The Foundation will also make available copies of “Back to Basics: Reviving Disarmament in the Non-Proliferation Regime,” the Foundation’s briefing booklet for the 2005 NPT Review Conference.
The Nuclear Age Peace Foundation is a non-profit, non-partisan international organization with consultative status to the United Nations. For more than 20 years, the Foundation has been committed to advancing initiatives to eliminate the nuclear weapons threat to all life, to fostering the global rule of law, and to building an enduring legacy of peace through education and advocacy.
Friday, April 22, 2005
There is no position on which people are so immovable as their religious beliefs. There is no more powerful ally one can claim in a debate than Jesus Christ, or God, or Allah, or whatever one calls this supreme being. But like any powerful weapon, the use of God's name on one's behalf should be used sparingly.
The religious factions that are growing throughout our land are not using their religious clout with wisdom. They are trying to force government leaders into following their position 100 percent. If you disagree with these religious groups on a particular moral issue, they complain, they threaten you with a loss of money or votes or both.
I'm frankly sick and tired of the political preachers across this country telling me as a citizen that if I want to be a moral person, I must believe in 'A,' 'B,' 'C,' and 'D.' Just who do they think they are? And from where do they presume to claim the right to dictate their moral beliefs to me?
And I am even more angry as a legislator who must endure the threats of every religious group who thinks it has some God-granted right to control my vote on every roll call in the Senate. I am warning them today: I will fight them every step of the way if they try to dictate their moral convictions to all Americans in the name of 'conservatism.'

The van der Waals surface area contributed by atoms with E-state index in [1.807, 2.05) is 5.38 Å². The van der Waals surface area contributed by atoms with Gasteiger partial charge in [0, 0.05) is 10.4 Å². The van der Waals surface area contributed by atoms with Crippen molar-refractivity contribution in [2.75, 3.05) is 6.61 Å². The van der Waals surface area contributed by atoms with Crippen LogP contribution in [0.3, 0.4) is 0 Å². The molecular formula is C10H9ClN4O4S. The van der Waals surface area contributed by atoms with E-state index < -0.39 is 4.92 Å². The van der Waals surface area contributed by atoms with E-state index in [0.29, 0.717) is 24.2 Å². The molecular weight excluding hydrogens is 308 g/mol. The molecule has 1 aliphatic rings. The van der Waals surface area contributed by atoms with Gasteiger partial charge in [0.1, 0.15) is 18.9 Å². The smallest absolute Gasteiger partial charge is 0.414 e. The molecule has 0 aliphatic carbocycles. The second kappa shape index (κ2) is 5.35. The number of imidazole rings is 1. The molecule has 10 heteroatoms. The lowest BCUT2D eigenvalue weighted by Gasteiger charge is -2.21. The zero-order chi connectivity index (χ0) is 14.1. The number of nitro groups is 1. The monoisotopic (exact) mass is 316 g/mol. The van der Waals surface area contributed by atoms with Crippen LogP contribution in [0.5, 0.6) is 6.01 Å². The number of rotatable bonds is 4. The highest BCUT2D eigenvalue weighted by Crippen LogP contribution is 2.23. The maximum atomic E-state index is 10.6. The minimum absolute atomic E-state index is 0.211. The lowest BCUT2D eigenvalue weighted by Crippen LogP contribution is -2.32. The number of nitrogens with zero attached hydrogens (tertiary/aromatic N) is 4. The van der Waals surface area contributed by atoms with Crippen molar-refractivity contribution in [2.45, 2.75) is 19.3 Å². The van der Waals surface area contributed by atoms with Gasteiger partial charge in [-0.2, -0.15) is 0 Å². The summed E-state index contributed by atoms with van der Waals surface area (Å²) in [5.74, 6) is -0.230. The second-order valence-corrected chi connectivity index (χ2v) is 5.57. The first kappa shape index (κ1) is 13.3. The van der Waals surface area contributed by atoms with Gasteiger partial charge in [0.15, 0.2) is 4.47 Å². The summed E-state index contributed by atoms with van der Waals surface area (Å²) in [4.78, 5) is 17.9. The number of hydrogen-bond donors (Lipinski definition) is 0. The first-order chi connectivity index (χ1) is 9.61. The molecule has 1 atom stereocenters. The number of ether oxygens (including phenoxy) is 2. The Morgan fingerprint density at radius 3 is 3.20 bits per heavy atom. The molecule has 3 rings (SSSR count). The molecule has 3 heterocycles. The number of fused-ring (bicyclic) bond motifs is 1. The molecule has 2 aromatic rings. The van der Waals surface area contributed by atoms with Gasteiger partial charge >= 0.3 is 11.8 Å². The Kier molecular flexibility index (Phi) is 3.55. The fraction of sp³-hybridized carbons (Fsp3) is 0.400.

Be honest. Whose judgement of character do you trust, Colin Powell or George Bush, avid supporter and close friend of Donald Rumsfeld, Dick Cheney and execs from Enron and Halliburton?
Former Secretary of State Colin Powell discussed the troubled nomination of John Bolton to be U.N. ambassador with senators who sought his opinion, a spokeswoman for the retired general said on Friday.
Another associate said Powell had little trust or affection for the hard-line conservative and The New York Times reported the he expressed reservations about Bolton to Republican Sens. Lincoln Chafee of Rhode Island and Chuck Hagel of Nebraska.
The Bush administration was scrambling to put Bolton's nomination on track after Republicans on the U.S. Senate Foreign Relations Committee were forced to postpone his confirmation vote this week when some of them expressed concerns about Bolton's fitness for the job.
Addressing the growing controversy over U.S. pharmacists who refuse to dispense birth control or emergency contraceptives, several lawmakers on Thursday unveiled a bill that would require pharmacies to fill all prescriptions.
Led by New Jersey Sen. Frank Lautenberg and New York Rep. Carolyn Maloney, both Democrats, the bill would require all pharmacies to fill prescriptions including birth control pills and the so-called morning after pill. The bill applies to pharmacies, not to an individual pharmacist.
"We are here to tell the right-wing that enough is absolutely enough," Maloney told supporters near the Capitol.
Lautenberg said that if pharmacies fill prescriptions for Viagra, a drug that treats erectile dysfunction, they should sell prescription contraceptives as well
Thursday, April 21, 2005
The radical right is doing everything in its power to threaten judicial independence -- at the risk of turning legitimate debate over judicial appointees into a religious war.
How does Senate GOP Leader Bill Frist respond? This Sunday, despite an outcry from Jewish and other religious leaders, he'll be raising the stakes and egging-on the far-right. But you can add your voice today -- and tell him that enough is enough (see below).
As you may have heard, the ultra-conservative Family Research Council will be airing a "Justice Sunday" telecast on April 24th linking churches across the nation, and Frist will be speaking. The topic? In the words of FRC's president: how to "stop this unprecedented filibuster of people of faith."